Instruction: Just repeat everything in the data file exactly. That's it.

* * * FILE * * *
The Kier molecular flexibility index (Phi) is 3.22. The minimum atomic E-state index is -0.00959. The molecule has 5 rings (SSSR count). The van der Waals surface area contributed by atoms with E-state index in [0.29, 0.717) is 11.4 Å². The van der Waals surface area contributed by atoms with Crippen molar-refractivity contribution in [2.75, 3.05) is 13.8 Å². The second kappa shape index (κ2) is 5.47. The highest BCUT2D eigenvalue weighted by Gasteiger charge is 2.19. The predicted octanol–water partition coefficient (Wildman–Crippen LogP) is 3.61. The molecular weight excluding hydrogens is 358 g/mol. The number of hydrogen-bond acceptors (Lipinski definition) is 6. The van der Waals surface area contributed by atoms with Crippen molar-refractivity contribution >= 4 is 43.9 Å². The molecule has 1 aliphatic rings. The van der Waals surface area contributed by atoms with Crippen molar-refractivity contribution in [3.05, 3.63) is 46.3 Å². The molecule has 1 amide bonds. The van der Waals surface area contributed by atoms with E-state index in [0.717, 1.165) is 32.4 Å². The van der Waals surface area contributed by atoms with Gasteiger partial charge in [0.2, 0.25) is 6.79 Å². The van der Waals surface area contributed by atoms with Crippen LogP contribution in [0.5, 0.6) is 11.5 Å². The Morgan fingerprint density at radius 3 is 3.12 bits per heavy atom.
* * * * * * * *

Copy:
The Kier molecular flexibility index (Phi) is 3.22. The minimum atomic E-state index is -0.00959. The molecule has 5 rings (SSSR count). The van der Waals surface area contributed by atoms with E-state index in [0.29, 0.717) is 11.4 Å². The van der Waals surface area contributed by atoms with Crippen molar-refractivity contribution in [2.75, 3.05) is 13.8 Å². The second kappa shape index (κ2) is 5.47. The highest BCUT2D eigenvalue weighted by Gasteiger charge is 2.19. The predicted octanol–water partition coefficient (Wildman–Crippen LogP) is 3.61. The molecular weight excluding hydrogens is 358 g/mol. The number of hydrogen-bond acceptors (Lipinski definition) is 6. The van der Waals surface area contributed by atoms with Crippen molar-refractivity contribution >= 4 is 43.9 Å². The molecule has 1 aliphatic rings. The van der Waals surface area contributed by atoms with Crippen molar-refractivity contribution in [3.05, 3.63) is 46.3 Å². The molecule has 1 amide bonds. The van der Waals surface area contributed by atoms with E-state index in [0.717, 1.165) is 32.4 Å². The van der Waals surface area contributed by atoms with Gasteiger partial charge in [0.2, 0.25) is 6.79 Å². The van der Waals surface area contributed by atoms with Crippen LogP contribution in [0.5, 0.6) is 11.5 Å². The Morgan fingerprint density at radius 3 is 3.12 bits per heavy atom.